Your Company on the Internet — Effectively

A website can improve your corporate image and provide useful services to existing and potential customers. Just about anyone can design a website with commercially available software. However, many sites fall short of their intended purpose. Sites can appear competent but ultimately fail to provide any return on investment. The content, delivery, style, target audience and return on investment are all important design considerations. The subtleties of an effective website are often overlooked by many businesses seeking a presence on the web.

Understanding How Websites Are Used

The majority of visitors to your website are neither your customers nor your competitors. The typical visitor to your website are your "potential customers." The types of responses that your site generates from these visitors will determine the success or failure of your website.

The Internet is above all, a reference tool. People who use the Internet are in search of information. They are not interested in trivia, corporate self-promotion or cutting-edge animated graphics. They are looking for something. They are looking at your website to see if it has what they want. Having what they want will determine if your company has the capabilities or products to meet their needs. If they find what they want, you have helped retain a current or attract a new customer.

It is a mistake to forget that people who use the Internet are impatient. New visitors to a website average less than four seconds to determine if your site can provide what they want and leave if their impression is negative. They want answers immediately and they do not want to work to get those answers. This means that unless your website is blatantly clear of its content, the visitor will leave, never to return, even if the website had what they wanted! Some of those visitors could have been new customers. Therefore, it only makes sense that your website must focus on the needs of your potential and current customers. Websites that provide value reflects positively on your business. It shows that you understand your customers.

Expanding Beyond Your Website on the Internet

Depending upon the level effort your business is willing to commit, a variety of methods exist but all require effort above expense. Social media can be an excellent tool if it is updated and maintained on a regular basis. It's a useful tool to convey informally short commentary regarding your business such as promotions, product trivia, and related industry news. For a more detailed colloquy, blog pages can be very effective. Email newsletters, for those who request them, can be very effective in retaining current customers but only if the content is of real value to the subscriber. All of the above are free or have free versions that many small business, organizations and clubs use very effectively. However, all require a commitment of effort by the business since they would be writing the content.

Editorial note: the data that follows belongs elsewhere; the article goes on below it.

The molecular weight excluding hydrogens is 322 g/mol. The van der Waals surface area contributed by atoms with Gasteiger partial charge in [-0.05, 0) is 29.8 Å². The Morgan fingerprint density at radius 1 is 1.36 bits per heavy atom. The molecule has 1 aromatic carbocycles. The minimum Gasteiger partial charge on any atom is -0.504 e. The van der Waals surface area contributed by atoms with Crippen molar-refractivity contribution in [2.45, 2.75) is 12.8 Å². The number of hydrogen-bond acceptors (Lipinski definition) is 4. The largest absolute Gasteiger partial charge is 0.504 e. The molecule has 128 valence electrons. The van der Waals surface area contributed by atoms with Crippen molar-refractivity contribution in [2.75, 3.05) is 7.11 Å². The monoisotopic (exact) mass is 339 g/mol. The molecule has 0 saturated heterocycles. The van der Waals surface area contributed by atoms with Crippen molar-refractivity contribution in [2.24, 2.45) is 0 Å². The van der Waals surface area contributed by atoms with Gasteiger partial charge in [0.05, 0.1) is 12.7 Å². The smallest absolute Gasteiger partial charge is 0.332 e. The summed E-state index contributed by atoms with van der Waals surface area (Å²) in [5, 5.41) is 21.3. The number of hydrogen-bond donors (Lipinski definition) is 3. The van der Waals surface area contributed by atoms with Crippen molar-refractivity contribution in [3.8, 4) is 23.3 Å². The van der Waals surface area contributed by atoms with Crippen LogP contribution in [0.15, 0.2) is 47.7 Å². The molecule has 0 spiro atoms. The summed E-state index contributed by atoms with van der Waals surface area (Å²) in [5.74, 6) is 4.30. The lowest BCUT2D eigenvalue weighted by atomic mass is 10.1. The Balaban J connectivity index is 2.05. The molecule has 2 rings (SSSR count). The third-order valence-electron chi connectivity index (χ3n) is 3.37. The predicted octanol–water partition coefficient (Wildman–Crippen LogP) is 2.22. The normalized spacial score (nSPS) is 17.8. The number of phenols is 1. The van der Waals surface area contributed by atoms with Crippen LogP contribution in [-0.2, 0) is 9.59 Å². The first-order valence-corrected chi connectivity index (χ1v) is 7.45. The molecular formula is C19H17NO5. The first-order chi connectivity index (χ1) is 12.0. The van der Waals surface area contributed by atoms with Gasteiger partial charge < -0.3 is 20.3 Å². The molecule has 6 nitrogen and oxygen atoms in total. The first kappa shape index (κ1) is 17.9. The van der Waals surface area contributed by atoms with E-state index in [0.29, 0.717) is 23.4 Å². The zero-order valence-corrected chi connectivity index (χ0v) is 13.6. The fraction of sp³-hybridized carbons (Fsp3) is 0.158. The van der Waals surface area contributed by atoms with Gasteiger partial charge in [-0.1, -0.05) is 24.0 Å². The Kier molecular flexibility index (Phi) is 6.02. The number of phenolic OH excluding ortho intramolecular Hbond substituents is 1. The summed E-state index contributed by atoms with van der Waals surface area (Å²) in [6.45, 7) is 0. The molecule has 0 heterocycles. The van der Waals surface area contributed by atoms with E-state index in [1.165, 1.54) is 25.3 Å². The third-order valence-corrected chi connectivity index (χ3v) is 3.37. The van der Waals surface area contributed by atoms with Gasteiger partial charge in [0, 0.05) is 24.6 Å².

Business Directories — There are countless general business directories on the Internet. Some obtain initial listings from public record such as corporation filings with the state your business resides. Others require registration. If your business listed, it only has basic information and is not checked for currency. You are responsible for updates. Some allow basic changes for free such as a street address or phone number. Many offer advanced listings for a fee. Only a small number can credibly offer tangible value for your business and is usually free for basic listings. Which, if any, that can be of value for your business or organization depends upon your situation.

Avoiding Common Mistakes

Being on the Internet means that if you want to convey a positive image, any and all activity and presence on the Internet must be top quality; 24 hours a day, seven days a week. It requires everyone's attention to the smallest details. An business must be willing to invest its time and effort to prevent them from ever occurring.

On the web, first impressions are important... but not as much as the last.

The Website — Web users, your customers, are looking for information that is clear, concise and relevant. They will not find your website by randomly typing in addresses. They will find it by searching for subject matter that you hope will be on your website. Once the potential customer arrives at your website, they hope to find answers to their search. If it takes too much time or effort to find the right information they may give up and leave. Then, they will be left with the "last impression" that your website being that is not customer focused. The additional liability is that they may attach the same impression about your company.

Website Originated and Regular Email — Having contact information listed on your website is important - how quickly and accurately the responses are done are even more so. Corporate policy should be developed that outlines how email inquiries are handled and to what level of content they contain. Web users expect replies to email messages within a short period. They make decisions based on the content of those replies - their decision could be one that decides if your company is to be considered for their needs. The reply that is delivered from a website based inquiry can determine your company's consideration for future work or sale of a product. A late or non-responsive reply will be the "last impression" of your company — they don't care and they are not professional.